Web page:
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California and the West

Execution Stills a Life but Not a Controversy

Criminals: Though killer admitted rapes and murders, capital punishment opponents say he should not have been put to death. Some of his victims' relatives say he didn't suffer enough.


SAN FRANCISCO — He was a middle-aged man with thinning hair and a bit of a paunch, strapped to a reclining dentist chair. An eagle feather lay on his chest. He barely moved. His eyes were shut.

So quiet were Darrell Keith Rich's final moments that his passage from life to death was imperceptible to witnesses. It was a striking contrast to the summer of rage that had led him to San Quentin's execution chamber, a seemingly peaceful end for a man who had killed brutally and repeatedly during two months of 1978.

For some of the victims' relatives who watched, his death by lethal injection was not enough.

"It was too easy for Darrell Keith Rich after what he put us through for 22 years," a sister of Annette Edwards, one of his victims, said in a statement a few minutes after midnight Wednesday.

For Berkeley defense attorney James S. Thomson, who had appealed Rich's case for a decade, it was proof "that the person they were trying to kill was not the person they killed," that Rich had come to terms with his demons and was no longer the man who had savagely raped and murdered four women and girls.

The case of Rich, the eighth person put to death in California since the state resumed executions in 1992, pared capital punishment to its core.

There was no dispute that he committed the crimes. He had confessed.

There was no dispute that his actions were horrific. He had kidnapped, raped and bludgeoned, tossed a child off a 105-foot-high bridge and shot a mother twice in the mouth after she pleaded for her life.

There was only American society's continuing, passionate debate over the morality of the state taking lives.

"Today my family and I will visit my sister's grave and tell her she can finally, truly rest in peace," said Gordon Yates, the brother of the woman whom Rich shot in the mouth. "After 22 years my family and I can feel that some semblance of justice has finally been done."

Outside the prison gates, anti-death penalty protesters said that Rich's guilt was all the more reason for them to be there--that killing a person is wrong no matter who does it or why.

"Tonight it's more important to be out here than any other night because this man did commit some horrible crimes," said Marianne Clough, an occupational therapist from San Francisco who was one of several hundred activists on hand. "We're still out here to stand as witness against capital punishment."

Rich, 45, was convicted two decades ago of attacking nine women and girls in Shasta County, raping eight of them and killing four: Annette Selix, 11; Pam Moore, 17; Edwards, 19; and Linda Slavik, 28.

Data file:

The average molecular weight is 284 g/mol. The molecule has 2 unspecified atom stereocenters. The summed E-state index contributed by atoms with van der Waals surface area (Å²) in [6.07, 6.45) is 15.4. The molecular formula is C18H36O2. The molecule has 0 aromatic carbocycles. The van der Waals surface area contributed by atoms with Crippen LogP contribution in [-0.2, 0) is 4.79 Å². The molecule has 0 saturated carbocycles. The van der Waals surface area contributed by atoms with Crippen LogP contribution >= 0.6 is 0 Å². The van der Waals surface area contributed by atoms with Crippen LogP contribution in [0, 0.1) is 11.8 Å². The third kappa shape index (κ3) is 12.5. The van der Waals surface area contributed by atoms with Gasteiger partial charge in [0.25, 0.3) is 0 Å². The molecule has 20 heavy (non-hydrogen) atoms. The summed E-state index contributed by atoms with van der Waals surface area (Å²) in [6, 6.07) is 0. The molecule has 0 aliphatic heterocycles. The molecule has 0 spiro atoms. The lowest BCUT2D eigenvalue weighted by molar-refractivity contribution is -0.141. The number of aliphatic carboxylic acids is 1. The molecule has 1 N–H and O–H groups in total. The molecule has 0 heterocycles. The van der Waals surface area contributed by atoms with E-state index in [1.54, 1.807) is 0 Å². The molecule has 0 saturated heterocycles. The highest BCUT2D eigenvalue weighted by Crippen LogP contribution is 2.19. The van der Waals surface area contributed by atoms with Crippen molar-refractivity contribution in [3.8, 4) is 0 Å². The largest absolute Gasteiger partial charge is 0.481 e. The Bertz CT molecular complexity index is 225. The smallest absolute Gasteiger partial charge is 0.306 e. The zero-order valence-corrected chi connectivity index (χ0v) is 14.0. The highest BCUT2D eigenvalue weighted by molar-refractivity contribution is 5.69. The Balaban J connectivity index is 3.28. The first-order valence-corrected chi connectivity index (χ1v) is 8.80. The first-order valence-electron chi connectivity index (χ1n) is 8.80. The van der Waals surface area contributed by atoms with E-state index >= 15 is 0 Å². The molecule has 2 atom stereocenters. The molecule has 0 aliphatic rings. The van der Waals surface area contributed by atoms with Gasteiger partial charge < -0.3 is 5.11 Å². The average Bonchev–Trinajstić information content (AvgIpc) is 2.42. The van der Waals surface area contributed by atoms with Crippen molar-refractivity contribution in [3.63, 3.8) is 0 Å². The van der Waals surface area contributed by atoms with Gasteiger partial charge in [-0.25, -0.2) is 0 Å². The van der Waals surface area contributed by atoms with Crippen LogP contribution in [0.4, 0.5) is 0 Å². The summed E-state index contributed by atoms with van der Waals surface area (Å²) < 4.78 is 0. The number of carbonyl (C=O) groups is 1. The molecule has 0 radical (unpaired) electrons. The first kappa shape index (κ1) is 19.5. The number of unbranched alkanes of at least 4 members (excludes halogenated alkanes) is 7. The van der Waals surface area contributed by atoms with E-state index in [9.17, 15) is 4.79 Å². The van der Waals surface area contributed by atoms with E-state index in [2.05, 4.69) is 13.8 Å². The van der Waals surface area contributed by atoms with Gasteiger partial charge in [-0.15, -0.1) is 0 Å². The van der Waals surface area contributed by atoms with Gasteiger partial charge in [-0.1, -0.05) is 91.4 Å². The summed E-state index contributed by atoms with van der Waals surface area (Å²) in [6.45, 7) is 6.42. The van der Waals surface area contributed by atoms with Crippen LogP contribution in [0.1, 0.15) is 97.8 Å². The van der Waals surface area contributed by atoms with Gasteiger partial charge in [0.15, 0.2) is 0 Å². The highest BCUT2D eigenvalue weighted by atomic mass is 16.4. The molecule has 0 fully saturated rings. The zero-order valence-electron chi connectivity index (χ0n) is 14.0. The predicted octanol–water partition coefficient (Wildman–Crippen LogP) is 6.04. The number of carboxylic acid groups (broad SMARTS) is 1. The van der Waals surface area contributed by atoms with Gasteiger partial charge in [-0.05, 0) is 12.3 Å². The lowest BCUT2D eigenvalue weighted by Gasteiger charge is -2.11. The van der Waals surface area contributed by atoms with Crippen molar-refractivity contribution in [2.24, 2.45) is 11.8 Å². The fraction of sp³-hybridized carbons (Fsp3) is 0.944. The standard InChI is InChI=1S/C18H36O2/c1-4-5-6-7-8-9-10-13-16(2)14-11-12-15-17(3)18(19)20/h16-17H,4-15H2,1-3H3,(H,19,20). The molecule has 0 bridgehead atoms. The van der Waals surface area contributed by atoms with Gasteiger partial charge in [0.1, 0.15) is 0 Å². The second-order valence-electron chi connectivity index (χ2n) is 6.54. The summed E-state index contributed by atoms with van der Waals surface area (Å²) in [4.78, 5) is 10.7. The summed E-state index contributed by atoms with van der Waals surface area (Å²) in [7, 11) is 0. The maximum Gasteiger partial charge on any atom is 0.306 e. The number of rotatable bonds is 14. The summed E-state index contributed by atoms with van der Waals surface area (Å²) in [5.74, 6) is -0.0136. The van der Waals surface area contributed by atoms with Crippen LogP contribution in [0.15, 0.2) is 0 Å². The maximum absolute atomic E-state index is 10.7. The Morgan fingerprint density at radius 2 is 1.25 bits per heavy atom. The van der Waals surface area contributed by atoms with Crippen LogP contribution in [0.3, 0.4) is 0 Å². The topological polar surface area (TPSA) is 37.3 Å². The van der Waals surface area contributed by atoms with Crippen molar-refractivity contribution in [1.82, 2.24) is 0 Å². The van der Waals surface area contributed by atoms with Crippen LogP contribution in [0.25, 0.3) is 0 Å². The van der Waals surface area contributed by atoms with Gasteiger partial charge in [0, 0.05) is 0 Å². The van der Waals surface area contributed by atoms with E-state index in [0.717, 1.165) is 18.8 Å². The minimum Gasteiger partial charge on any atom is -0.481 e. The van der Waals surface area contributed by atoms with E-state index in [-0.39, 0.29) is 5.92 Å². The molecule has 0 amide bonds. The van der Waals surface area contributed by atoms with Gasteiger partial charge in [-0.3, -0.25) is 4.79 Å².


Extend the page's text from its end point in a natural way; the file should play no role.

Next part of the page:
One of his surviving rape victims was among the execution witnesses. She sat at the edge of the glass-and-green-metal death chamber, near Pam Moore's brother, Annette Selix's stepfather, Edwards' sister, Slavik's son and the brother of another surviving rape victim.

They watched in stony silence after a curtain was pulled at 12:06 a.m., revealing Rich, strapped in the chair, as a lethal mixture of drugs coursed through his veins, sedating him, slowing his breathing and finally inducing a fatal heart attack.

The prisoner's last word to the San Quentin warden earlier in the evening had been: "Peace."

"He was deliberately trying to be prepared to pass over to the spiritual world," Thomson said.

Rich had refused his last meal, asking the prison to give $50, the maximum the state would spend on the dinner, to a homeless organization. The request was denied, a corrections spokeswoman said, because the state cannot make donations.

The defense team spent Tuesday waging a futile court battle to force prison authorities to allow Rich, who was part Cherokee, to participate in a sweat lodge ceremony, a Native American purification ritual, before being executed.

Although there is a sweat lodge on prison grounds, the warden said prison policy bars death row inmates from leaving their housing to use it. Thomson argued that Rich was being deprived of his religious rights and filed a federal lawsuit last week, appealing it all the way to the U.S. Supreme Court, which turned him down three hours before the execution.

Thomson also asked Gov. Gray Davis and President Clinton to intercede, but they never responded.

The attorney, the former president of a statewide criminal defense association, complained bitterly that Davis had not returned several phone calls Tuesday. He further criticized the governor for not responding to the defense request that Davis reconsider his denial of Rich's clemency petition.

"In the end, Gov. Davis proved to be a political and moral coward," said Thomson, who witnessed the execution along with another member of the defense team and a spiritual advisor.

"The process in this case was scrupulously followed," said Hilary McLean, Davis' deputy press secretary. She said that at least two members of the governor's legal staff were at the prison Tuesday night. "It's just untrue to say there was no response."

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